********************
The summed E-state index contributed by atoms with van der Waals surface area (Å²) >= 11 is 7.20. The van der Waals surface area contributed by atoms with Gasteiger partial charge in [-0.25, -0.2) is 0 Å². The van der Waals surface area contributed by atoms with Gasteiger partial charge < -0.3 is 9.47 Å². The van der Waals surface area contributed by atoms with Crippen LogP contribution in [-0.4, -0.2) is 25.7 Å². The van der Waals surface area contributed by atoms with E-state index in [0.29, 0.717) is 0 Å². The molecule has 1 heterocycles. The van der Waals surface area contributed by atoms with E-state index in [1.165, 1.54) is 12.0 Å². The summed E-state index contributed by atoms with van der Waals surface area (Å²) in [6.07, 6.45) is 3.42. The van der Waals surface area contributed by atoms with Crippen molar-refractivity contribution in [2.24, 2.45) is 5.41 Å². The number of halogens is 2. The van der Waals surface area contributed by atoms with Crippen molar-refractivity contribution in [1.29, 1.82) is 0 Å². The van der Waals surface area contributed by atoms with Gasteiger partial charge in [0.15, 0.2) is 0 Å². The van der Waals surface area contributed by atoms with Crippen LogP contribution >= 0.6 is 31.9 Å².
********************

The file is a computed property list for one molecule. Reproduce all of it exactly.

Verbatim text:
The summed E-state index contributed by atoms with van der Waals surface area (Å²) >= 11 is 7.20. The van der Waals surface area contributed by atoms with Gasteiger partial charge in [-0.25, -0.2) is 0 Å². The van der Waals surface area contributed by atoms with Gasteiger partial charge < -0.3 is 9.47 Å². The van der Waals surface area contributed by atoms with Crippen LogP contribution in [-0.4, -0.2) is 25.7 Å². The van der Waals surface area contributed by atoms with E-state index in [0.29, 0.717) is 0 Å². The molecule has 1 heterocycles. The van der Waals surface area contributed by atoms with E-state index in [1.165, 1.54) is 12.0 Å². The summed E-state index contributed by atoms with van der Waals surface area (Å²) in [6.07, 6.45) is 3.42. The van der Waals surface area contributed by atoms with Crippen molar-refractivity contribution in [2.24, 2.45) is 5.41 Å². The number of halogens is 2. The van der Waals surface area contributed by atoms with Crippen molar-refractivity contribution in [1.29, 1.82) is 0 Å². The van der Waals surface area contributed by atoms with Gasteiger partial charge in [0.15, 0.2) is 0 Å². The van der Waals surface area contributed by atoms with Crippen LogP contribution >= 0.6 is 31.9 Å².